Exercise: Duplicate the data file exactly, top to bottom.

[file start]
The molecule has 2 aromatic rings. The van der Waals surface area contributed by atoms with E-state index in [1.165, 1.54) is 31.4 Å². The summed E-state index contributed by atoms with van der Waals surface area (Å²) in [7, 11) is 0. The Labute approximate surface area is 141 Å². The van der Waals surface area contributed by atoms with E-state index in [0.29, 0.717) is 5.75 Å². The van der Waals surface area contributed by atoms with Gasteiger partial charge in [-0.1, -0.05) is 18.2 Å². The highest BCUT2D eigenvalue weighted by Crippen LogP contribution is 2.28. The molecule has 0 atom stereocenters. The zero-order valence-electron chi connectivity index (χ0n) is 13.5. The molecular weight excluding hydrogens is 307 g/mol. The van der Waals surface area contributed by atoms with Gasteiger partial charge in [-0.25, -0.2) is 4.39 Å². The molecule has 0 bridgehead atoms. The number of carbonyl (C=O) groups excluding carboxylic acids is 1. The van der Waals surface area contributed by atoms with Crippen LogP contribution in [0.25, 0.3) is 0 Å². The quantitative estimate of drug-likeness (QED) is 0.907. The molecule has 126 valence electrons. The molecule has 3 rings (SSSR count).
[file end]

The molecule has 2 aromatic rings. The van der Waals surface area contributed by atoms with E-state index in [1.165, 1.54) is 31.4 Å². The summed E-state index contributed by atoms with van der Waals surface area (Å²) in [7, 11) is 0. The Labute approximate surface area is 141 Å². The van der Waals surface area contributed by atoms with E-state index in [0.29, 0.717) is 5.75 Å². The van der Waals surface area contributed by atoms with Gasteiger partial charge in [-0.1, -0.05) is 18.2 Å². The highest BCUT2D eigenvalue weighted by Crippen LogP contribution is 2.28. The molecule has 0 atom stereocenters. The zero-order valence-electron chi connectivity index (χ0n) is 13.5. The molecular weight excluding hydrogens is 307 g/mol. The van der Waals surface area contributed by atoms with Gasteiger partial charge in [-0.25, -0.2) is 4.39 Å². The molecule has 0 bridgehead atoms. The number of carbonyl (C=O) groups excluding carboxylic acids is 1. The van der Waals surface area contributed by atoms with Crippen LogP contribution in [0.25, 0.3) is 0 Å². The quantitative estimate of drug-likeness (QED) is 0.907. The molecule has 126 valence electrons. The molecule has 3 rings (SSSR count).